While the prior art discloses some advances toward achieving a good quality speech at a low bit rate, it is perceived that there exists a need for improved methods for encoding and decoding of speech at such low bit rates. More specifically, there is a need to obtain accurate estimates of the amplitudes of the spectral harmonics in voiced speech segments in a computationally efficient way and to develop a method and system to synthesize such voiced speech segments without the requirement to store or transmit separate phase information.
Accordingly, it is an object of the present invention to provide a low bit-rate method and system for encoding and decoding of speech signals using adaptive harmonic analysis and synthesis of the voiced portions and predictive coding of the unvoiced portions of the speech signal.
It is another object of the present invention to provide a super resolution harmonic amplitude estimator for approximating the speech signal in a voiced time segment as a set of harmonic frequencies.
It is another object of the present invention to provide a novel phase compensated harmonic synthesizer to synthesize speech in voiced segments from a set of harmonic amplitudes and combine the generated speech segment with adjacent voiced or unvoiced speech segments with minimized amplitude and phase distortions to obtain good quality speech at a low bit rate.
These and other objectives are achieved in accordance with the present invention by means of a novel encoder/decoder speech processing system in which the input speech signal is represented as a sequence of time segments (also referred to as frames), where the length of the time segments is selected so that the speech signal within each segment is relatively stationary. Thus, dependent on whether the signal in a time segment represents voiced (vowels) or unvoiced (consonants) portions of the speech, each segment can be classified as either being voiced or unvoiced.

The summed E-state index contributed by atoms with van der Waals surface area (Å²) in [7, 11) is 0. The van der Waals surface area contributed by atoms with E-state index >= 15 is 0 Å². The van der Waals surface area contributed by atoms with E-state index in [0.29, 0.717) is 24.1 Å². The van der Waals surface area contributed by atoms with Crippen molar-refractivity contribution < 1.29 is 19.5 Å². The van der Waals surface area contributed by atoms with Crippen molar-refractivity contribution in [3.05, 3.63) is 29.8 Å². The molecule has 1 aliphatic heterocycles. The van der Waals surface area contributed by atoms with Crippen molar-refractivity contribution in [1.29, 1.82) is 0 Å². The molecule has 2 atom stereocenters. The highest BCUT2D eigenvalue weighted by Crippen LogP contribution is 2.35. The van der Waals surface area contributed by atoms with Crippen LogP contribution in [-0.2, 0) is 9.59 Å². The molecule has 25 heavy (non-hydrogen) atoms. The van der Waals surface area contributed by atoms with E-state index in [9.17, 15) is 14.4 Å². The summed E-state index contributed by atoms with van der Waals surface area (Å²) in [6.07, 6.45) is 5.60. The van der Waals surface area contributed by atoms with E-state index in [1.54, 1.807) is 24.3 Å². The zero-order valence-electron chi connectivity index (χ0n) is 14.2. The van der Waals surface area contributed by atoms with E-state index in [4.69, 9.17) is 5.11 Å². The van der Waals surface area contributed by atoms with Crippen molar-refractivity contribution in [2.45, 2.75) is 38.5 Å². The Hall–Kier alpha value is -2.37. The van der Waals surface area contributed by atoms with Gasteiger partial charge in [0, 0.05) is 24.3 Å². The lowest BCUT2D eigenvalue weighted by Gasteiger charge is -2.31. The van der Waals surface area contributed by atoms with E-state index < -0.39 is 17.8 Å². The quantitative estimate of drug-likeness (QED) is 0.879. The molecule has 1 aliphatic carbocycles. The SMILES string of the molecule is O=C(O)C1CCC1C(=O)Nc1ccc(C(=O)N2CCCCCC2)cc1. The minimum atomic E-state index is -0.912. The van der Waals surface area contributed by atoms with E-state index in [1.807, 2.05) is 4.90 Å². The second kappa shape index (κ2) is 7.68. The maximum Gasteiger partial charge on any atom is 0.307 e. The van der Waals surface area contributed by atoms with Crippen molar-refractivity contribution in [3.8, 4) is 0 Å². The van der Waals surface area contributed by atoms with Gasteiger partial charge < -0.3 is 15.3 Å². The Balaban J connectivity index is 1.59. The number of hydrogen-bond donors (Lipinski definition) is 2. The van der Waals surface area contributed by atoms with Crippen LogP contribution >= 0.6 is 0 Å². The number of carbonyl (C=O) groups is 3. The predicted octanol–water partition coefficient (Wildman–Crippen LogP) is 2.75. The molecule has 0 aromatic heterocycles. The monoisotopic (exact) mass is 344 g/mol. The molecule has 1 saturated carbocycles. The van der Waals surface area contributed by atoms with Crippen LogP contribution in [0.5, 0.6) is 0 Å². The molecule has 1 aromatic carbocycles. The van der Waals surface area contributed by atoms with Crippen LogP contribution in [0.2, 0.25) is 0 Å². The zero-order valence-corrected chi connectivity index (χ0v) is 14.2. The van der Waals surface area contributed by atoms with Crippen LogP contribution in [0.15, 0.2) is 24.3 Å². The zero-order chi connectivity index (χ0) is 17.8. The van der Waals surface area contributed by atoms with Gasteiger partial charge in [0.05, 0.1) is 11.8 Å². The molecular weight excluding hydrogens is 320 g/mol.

In the system of the present invention the continuous input speech signal is digitized and then divided into segments of predetermined length. For each input segment a determination is next made as to whether it is voiced or unvoiced. Dependent on this determination, each time segment is represented in the encoder by a signal vector which contains different information. If the input segment is determined to be unvoiced, the actual speech signal is represented by the elements of a linear predictive coding vector. If the input segment is voiced, the signal is represented by the elements of a harmonic amplitudes vector. Additional control information including the energy of the segment and the fundamental frequency in voiced segments is attached to each predictive coding and harmonic amplitudes vector to form data packets. The ordered sequence of data packets completely represents the input speech signal. Thus, the encoder of the present invention outputs a sequence of data packets which is a low bit-rate digital representation of the input speech.
More specifically, after the analog input speech signal is digitized and divided into time segments, the system of the present invention determines whether the segment is voiced or unvoiced using a pitch detector to this end. This determination is made on the basis of the presence of a fundamental frequency in the speech segment which is detected by the pitch detector. If such fundamental frequency is detected, the pitch detector estimates its frequency and outputs a flag indicating that the speech segment is voiced.